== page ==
California, New York fight over shrinking low-income housing aid in Democrats’ bill
In the scramble to appease centrists by scaling back their massive social safety-net spending bill, Democrats are discussing cutting in half new funds to address homelessness, public housing, racial inequities in homeownership and renters’ assistance.
But because of the stark differences in the way low-income housing is addressed state by state, the proposed cuts have set off a West Coast-East Coast tug of war over what is expected to be a much smaller $150-billion pie.
The largest housing pieces in Democrats’ “Build Back Better” package, still subject to negotiation, divide assistance into three main buckets: repairs on public housing facilities, vouchers for low-income renters and construction of new low-income housing.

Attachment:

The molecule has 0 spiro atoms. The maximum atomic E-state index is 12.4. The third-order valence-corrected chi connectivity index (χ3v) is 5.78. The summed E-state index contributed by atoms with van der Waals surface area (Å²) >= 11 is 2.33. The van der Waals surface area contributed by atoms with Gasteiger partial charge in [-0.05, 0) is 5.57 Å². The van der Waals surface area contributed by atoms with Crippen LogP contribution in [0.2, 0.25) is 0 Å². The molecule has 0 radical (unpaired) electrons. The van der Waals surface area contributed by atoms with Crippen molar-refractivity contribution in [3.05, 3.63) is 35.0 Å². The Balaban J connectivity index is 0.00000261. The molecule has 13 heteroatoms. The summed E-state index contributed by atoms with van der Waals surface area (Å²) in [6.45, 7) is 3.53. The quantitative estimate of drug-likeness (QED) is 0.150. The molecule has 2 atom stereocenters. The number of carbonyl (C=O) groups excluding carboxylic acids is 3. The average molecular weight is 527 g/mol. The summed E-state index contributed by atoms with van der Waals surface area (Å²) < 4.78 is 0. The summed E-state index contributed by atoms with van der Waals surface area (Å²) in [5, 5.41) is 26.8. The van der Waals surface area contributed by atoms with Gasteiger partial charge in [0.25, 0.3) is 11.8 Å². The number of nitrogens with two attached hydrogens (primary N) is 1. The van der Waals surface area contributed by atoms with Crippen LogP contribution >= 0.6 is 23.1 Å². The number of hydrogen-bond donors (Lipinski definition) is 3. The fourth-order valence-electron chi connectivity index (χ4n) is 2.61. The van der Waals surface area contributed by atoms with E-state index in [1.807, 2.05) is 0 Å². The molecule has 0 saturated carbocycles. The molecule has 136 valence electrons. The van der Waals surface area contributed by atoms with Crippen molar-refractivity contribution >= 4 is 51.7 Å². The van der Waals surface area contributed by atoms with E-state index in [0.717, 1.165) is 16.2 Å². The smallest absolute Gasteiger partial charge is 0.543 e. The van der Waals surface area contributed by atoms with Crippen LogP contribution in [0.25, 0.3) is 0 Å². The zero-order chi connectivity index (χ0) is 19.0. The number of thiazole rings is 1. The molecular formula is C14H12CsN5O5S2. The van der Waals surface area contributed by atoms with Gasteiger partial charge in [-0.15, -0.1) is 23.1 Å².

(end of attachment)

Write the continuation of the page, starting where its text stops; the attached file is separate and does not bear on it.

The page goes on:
The public housing aid would primarily benefit New York and other mostly East Coast and Midwest cities that have large stocks of such housing.
New York state has close to 200,000 households in public housing, while California has only 27,000 households living in some form of public housing, according to data from the Center on Budget and Policy Priorities.
Low-income renters in New York City and similar cities would also be eligible for vouchers to subsidize their housing payments, which would probably be distributed to cities and counties based on need.
In 1950, Californians voted to put a provision in the state Constitution that makes it harder for poor people to find a place to live.
Leaders on the West Coast complain that it creates a double-dip effect, in which certain cities would benefit from both provisions.
Los Angeles Mayor Eric Garcetti and other California mayors pushed the White House in a virtual meeting last week to ensure that cuts would not be made equally between dollars for rental vouchers and money to repair public housing.